The biggest fights on this card are a tale of two replacements. First you have Cote, replacing a much more deserving (and interesting) Yushin Okami after Okami suffered a hand injury in July, and the recently streaking Cote stepped up as the sacrificial lamb.
The second replacement was a surprisingly late one for the level of talent involved. With Diego Sanchez injured, killing what was previously the most exciting fight on the card, Josh Koscheck has shown some serious cojones in stepping up against welterweight wrecking machine Thiago Alves, on very short notice. Koscheck says he was already in training for a fight in December, and will be ready to go, but I question the wisdom of fighting someone the caliber of Thiago Alves on short notice.
From top to bottom this card is full of champs, contenders, and hot prospects, which is pretty exciting. It even has some good betting odds, so maybe I can repair my currently tattered prediction record and public wagering history.
Middleweight champ Anderson Silva (-630) vs. Patrick Cote (+480)
Sadly this is a very uninteresting main event. Cote only recently developed any kind of ground game, can’t wrestle very well, and only recently sharpened up his standup to be technical in the slightest. Cote brings a decent muay thai game, good power, and a phenomenally tough chin into the octagon. That’s all he has to work with against the champ. Unfortunately that chin is most likely just going to prolong his punishment.
Anderson Silva. We know him, we love him. He is head and shoulders above everyone that steps into the ring with him, to the point where he can play around with, dance, and generally clown upon the former king of the division. On the feet he’s too talented, too fast, too powerful, and too accurate. He can’t wrestle that well, but Cote doesn’t benefit from taking the fight to the ground, as Silva can probably submit him.
Long story short, this fight will only be notable if Cote scores the upset. While anytime you have professional athletes in the ring throwing blows, someone could get knocked out, I think the most likely upset scenario is if Cote somehow causes an injury to one of Silva’s bum knees. Anderson Silva by KO round 1.
At -630, the odds are very long against Silva. However, those odds are fair should Anderson win only about 86% of the time. Since I don’t think Cote wins this fight more than 1 time in 10, I have made a multi-unit play on this line, as well as making it a basis for several Parlays I have put together. I’m especially confident in this pick because there’s very little variability in the style matchup. Cote is simply not a multidimensional fighter, so you don’t have to worry about unexpected events in any respect except for the striking.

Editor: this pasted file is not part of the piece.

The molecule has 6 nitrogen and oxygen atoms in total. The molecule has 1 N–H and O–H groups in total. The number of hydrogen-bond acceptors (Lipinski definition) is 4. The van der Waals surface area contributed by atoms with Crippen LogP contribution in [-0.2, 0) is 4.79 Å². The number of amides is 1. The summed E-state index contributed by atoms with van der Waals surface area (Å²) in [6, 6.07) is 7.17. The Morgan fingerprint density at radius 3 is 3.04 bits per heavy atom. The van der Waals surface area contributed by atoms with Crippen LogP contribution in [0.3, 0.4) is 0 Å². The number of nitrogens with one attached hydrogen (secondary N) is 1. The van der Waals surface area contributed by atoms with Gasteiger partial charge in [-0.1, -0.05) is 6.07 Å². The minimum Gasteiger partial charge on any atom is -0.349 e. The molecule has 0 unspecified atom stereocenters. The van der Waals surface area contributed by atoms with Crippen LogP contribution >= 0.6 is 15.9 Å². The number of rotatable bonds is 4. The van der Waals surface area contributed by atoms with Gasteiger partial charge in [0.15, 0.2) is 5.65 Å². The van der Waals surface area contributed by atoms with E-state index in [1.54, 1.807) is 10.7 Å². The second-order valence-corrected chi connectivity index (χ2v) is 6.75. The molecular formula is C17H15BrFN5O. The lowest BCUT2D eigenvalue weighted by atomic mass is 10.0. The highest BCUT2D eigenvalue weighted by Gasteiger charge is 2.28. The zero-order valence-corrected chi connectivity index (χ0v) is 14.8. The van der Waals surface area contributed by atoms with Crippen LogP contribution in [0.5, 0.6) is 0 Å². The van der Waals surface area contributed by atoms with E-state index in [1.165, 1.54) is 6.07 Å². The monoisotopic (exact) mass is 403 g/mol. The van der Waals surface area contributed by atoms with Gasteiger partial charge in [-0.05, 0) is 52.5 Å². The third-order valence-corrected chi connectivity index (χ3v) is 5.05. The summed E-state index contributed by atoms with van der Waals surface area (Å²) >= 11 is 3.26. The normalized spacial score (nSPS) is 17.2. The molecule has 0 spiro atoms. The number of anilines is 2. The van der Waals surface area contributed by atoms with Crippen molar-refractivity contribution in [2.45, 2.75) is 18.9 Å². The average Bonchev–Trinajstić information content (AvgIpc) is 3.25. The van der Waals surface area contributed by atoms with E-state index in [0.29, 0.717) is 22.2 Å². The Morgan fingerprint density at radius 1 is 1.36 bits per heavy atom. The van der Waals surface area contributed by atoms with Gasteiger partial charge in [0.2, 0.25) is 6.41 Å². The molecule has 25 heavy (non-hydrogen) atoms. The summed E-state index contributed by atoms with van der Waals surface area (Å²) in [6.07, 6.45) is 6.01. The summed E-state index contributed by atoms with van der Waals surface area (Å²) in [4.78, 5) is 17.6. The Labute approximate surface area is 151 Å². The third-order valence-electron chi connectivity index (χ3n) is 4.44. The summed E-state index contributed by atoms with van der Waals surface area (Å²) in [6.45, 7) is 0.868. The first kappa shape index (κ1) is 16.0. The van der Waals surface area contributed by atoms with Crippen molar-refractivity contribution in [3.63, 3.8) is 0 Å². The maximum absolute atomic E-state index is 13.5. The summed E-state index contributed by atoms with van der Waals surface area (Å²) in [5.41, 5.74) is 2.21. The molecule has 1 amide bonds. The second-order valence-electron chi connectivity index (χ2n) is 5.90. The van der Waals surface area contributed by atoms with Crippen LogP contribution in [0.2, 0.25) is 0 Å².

This is a much more exciting fight. Alves is coming off his career-making knockout of former welterweight khan Matt Hughes, and Koscheck is trying to re-ignite his promise after a humiliating out-pointing at the hands of current kingpin Georges St. Pierre.
Against Alves, Hughes basically sleepwalked through the fight until Thiago put him to bed for good. He couldn’t get comfortable on his feet, was desperate for the takedown, and basically got thrown off far too often. When he did get the takedown, he struggled to advance position and had difficulty keeping Alves from getting back up. While Kos will similarly be hurt by being unable to setup his takedowns with strikes, I expect him to find takedowns with more success than Hughes did, since he’s faster, more athletic, and a better wrestler too. Kos has a much different top game than Hughes, so Alves may have a bit more trouble. He simply looks to do damage and beat his opponent up, as his teammate Jon Fitch did so well to Alves back at Ultimate Fight Night 5. However, Kos is not Fitch. His takedowns are much faster and sharper, but his grappling is much more rudimentary and his grind isn’t as fierce. Kos bloodied up Chris Lytle, but Lytle did very little to protect himself. Even if Alves ends up underneath Kos, the struggle to hold him there while still defending submissions will keep Josh from dishing out too much damage.